Every Celeb Cameo in John Legend and Chrissy Teigen's 'Legendary Christmas' Special
John Legend and Chrissy Teigen's star-studded NBC holiday special kicked off with a '90s sitcom-esque opening sequence featuring their adorable children, Luna and Miles — and things just got better from there. The couple treated us to some old-school variety show shenanigans, a competitive mac-and-cheese-off, and several scenes showcasing Luna, a star on the rise. They also gave us the added gift of cameos from several comedians, singers, dancers, and Kardashians. Click through to see every star who dropped in on the Legend house to spread a little holiday cheer. (Photos via Paul Drinkwater/NBC)
Kris Jenner: The self-proclaimed "fairy god-momager" of the party was the first one to bust through the house. She came armed with party favors: branded “Khrissy” headbands to add to Teigen's extensive collection, as well as a contract for Teigen to sign, which legally made Jenner her mother and headband-business partner. (Photo via Paul Drinkwater/NBC)
Stevie Wonder: Joking that he drove himself to the house, Legend's mentor Stevie Wonder was the second guest to roll through. And of course, he brought his harmonica, just in time to play along with Legend's rendition of "What Christmas Means to Me." (Photo via Paul Drinkwater/NBC)
Retta and Derek Hough: The comedian and the DWTS star joined forces to present their audition to perform on Legend's upcoming tour. Retta sang operatically while Hough pirouetted and leapt through Legend and Teigen's living room. (Photo via Paul Drinkwater/NBC)
Kenan Thompson: Luna intercepted a FaceTime from the SNL star, who called in from NYC. He tried to get an idea of the dip spread he was missing out on, but Luna hung up on him without a response — she definitely has Teigen's sass. (Photo via Theo Wargo/Getty Images for BYUB)
Awkwafina: In one of the most comical kitchen scenes of the night, Awkwafina, inspired by Teigen's recipes, brought Pad Thai Carbonara in Teigen's Target collection bowl. As she does, the rapper and comedian put her own spin on the dish and used a PSL, ranch dressing, and river clams to season the dish, which Legend was forced to taste test. (Photo via Paul Drinkwater/NBC)
Zach Galifianakis: The Hangover actor came dressed as Santa, but then proceeded to question why party guests were sitting on his lap and sharing their wish lists with him. (Photo via Paul Drinkwater/NBC)
Ben Schwartz: Decked out in a monogrammed "J.L." robe and silky jammies, the comedian and Parks and Rec actor made it clear that he was wearing Legend's future Christmas gift, which led Teigen to accuse him of opening all the presents under their tree. (Photo via Paul Drinkwater/NBC)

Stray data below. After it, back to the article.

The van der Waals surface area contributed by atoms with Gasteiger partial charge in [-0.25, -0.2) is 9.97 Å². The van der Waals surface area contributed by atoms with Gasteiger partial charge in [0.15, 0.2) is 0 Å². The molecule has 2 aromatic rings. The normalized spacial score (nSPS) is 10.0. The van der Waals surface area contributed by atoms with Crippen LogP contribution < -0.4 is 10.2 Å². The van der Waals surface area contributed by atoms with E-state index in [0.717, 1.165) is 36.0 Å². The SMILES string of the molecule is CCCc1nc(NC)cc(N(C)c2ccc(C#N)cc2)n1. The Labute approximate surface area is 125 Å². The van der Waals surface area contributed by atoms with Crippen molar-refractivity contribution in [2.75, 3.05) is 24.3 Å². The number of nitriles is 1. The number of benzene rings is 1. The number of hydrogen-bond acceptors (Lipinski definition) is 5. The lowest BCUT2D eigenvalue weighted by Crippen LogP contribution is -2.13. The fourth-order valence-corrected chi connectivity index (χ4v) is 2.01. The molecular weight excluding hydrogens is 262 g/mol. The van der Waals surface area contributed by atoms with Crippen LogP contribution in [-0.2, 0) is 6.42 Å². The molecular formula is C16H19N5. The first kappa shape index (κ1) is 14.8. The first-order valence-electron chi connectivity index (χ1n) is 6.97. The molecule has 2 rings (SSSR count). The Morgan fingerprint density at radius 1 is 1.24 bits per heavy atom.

Sam Richardson: The Veep star appeared briefly behind the bar, where he epically failed at making any drinks or doing cool bartender tricks. He joked with Teigen about making the party a "two-for-one" cash bar, but we didn't see him again after that. (Photo via Paul Drinkwater/NBC)
Esperanza Spalding: The Grammy winner's jazzy voice blended perfectly with Legend's in the retro-chic "Have Yourself a Merry Little Christmas" music video, which debuted during the special. Legend's dapper suspenders were a hit too, and Twitter couldn’t stop buzzing about Spalding's cool pants. (Photo via Bennett Raglin/Getty Images for Caring Across Generations)
Blake Shelton, Adam Levine, and Kelly Clarkson: Teigen had a dream that she was auditioning for The Voice, being judged by Blake Shelton, Adam Levine, Kelly Clarkson, and Legend. Since singing isn't necessarily her strong suit, she commanded Shelton and Levine's attention by smack-talking them. Clarkson turned around with a little sweet talk instead. Teigen also blessed us with the legendary, chair-turning line of "John, I make more money than you now." (Photo via Tyler Golden/NBC)
Kim Kardashian West: Kim K didn't say much during her brief appearance, but she did manage to fake sick to dodge some of her fellow guests, who attempted to snap selfies and videos with her. (Photo via Paul Drinkwater/NBC)
The Fab Five: Beloved Queer Eye reboot stars Antoni Porowski, Bobby Berk, Tan France, Karamo Brown, and Jonathan Van Ness FaceTimed Teigen to check in on the party hosting, and Luna answered once again. JVN complimented her on how stunning she looked, but Luna was unimpressed. She might be the first person ever to hang up on the Fab Five. (Photo via Kevin Winter/Getty Images)
Neal Brennan: The comedian decided to forgo being vegan for the night in order to judge the "Smacdown" mac-and-cheese competition between Teigen and Legend, which he proclaimed a tie. The scene then cut to a focus group to decide the final winner, where Teigen plated her dish perfectly in ramekins, upstaging her husband's, which was served in paper cups. (Photo via Paul Drinkwater/NBC)
Yassir Lester: The comedian, whom Teigen has called the "funniest person [she follows] on Twitter," tried to pitch a business idea to Kim Kardashian: "makeup, but for dudes," including man-scara and a lip liner for men. (Photo via Paul Drinkwater/NBC)